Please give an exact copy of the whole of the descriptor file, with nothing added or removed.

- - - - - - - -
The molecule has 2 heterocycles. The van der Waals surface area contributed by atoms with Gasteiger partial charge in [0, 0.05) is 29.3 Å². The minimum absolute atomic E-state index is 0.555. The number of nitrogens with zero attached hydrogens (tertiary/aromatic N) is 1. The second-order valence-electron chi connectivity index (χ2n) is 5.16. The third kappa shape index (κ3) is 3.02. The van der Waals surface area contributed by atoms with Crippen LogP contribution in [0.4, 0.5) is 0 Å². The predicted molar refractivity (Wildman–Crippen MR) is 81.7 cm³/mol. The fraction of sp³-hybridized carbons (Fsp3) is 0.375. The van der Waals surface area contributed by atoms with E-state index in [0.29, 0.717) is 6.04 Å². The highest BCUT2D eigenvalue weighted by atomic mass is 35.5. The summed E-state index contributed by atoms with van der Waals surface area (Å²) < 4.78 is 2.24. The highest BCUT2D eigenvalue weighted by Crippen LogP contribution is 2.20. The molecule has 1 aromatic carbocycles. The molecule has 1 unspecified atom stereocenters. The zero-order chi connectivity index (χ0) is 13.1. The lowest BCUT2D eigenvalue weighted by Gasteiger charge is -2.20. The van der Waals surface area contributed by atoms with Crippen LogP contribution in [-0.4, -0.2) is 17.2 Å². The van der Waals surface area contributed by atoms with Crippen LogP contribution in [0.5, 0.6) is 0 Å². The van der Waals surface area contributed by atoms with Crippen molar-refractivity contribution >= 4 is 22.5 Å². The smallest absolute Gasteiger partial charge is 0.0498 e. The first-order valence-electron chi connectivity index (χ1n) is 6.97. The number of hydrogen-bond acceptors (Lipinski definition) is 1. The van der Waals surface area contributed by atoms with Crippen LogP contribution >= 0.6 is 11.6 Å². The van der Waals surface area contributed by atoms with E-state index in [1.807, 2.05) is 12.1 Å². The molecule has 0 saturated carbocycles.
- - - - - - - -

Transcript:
The molecule has 2 heterocycles. The van der Waals surface area contributed by atoms with Gasteiger partial charge in [0, 0.05) is 29.3 Å². The minimum absolute atomic E-state index is 0.555. The number of nitrogens with zero attached hydrogens (tertiary/aromatic N) is 1. The second-order valence-electron chi connectivity index (χ2n) is 5.16. The third kappa shape index (κ3) is 3.02. The van der Waals surface area contributed by atoms with Crippen LogP contribution in [0.4, 0.5) is 0 Å². The predicted molar refractivity (Wildman–Crippen MR) is 81.7 cm³/mol. The fraction of sp³-hybridized carbons (Fsp3) is 0.375. The van der Waals surface area contributed by atoms with E-state index in [0.29, 0.717) is 6.04 Å². The highest BCUT2D eigenvalue weighted by atomic mass is 35.5. The summed E-state index contributed by atoms with van der Waals surface area (Å²) < 4.78 is 2.24. The highest BCUT2D eigenvalue weighted by Crippen LogP contribution is 2.20. The molecule has 1 aromatic carbocycles. The molecule has 1 unspecified atom stereocenters. The zero-order chi connectivity index (χ0) is 13.1. The lowest BCUT2D eigenvalue weighted by Gasteiger charge is -2.20. The van der Waals surface area contributed by atoms with Crippen LogP contribution in [-0.4, -0.2) is 17.2 Å². The van der Waals surface area contributed by atoms with Crippen LogP contribution in [0.5, 0.6) is 0 Å². The van der Waals surface area contributed by atoms with Crippen molar-refractivity contribution >= 4 is 22.5 Å². The smallest absolute Gasteiger partial charge is 0.0498 e. The first-order valence-electron chi connectivity index (χ1n) is 6.97. The number of hydrogen-bond acceptors (Lipinski definition) is 1. The van der Waals surface area contributed by atoms with Crippen LogP contribution >= 0.6 is 11.6 Å². The van der Waals surface area contributed by atoms with E-state index in [1.807, 2.05) is 12.1 Å². The molecule has 0 saturated carbocycles.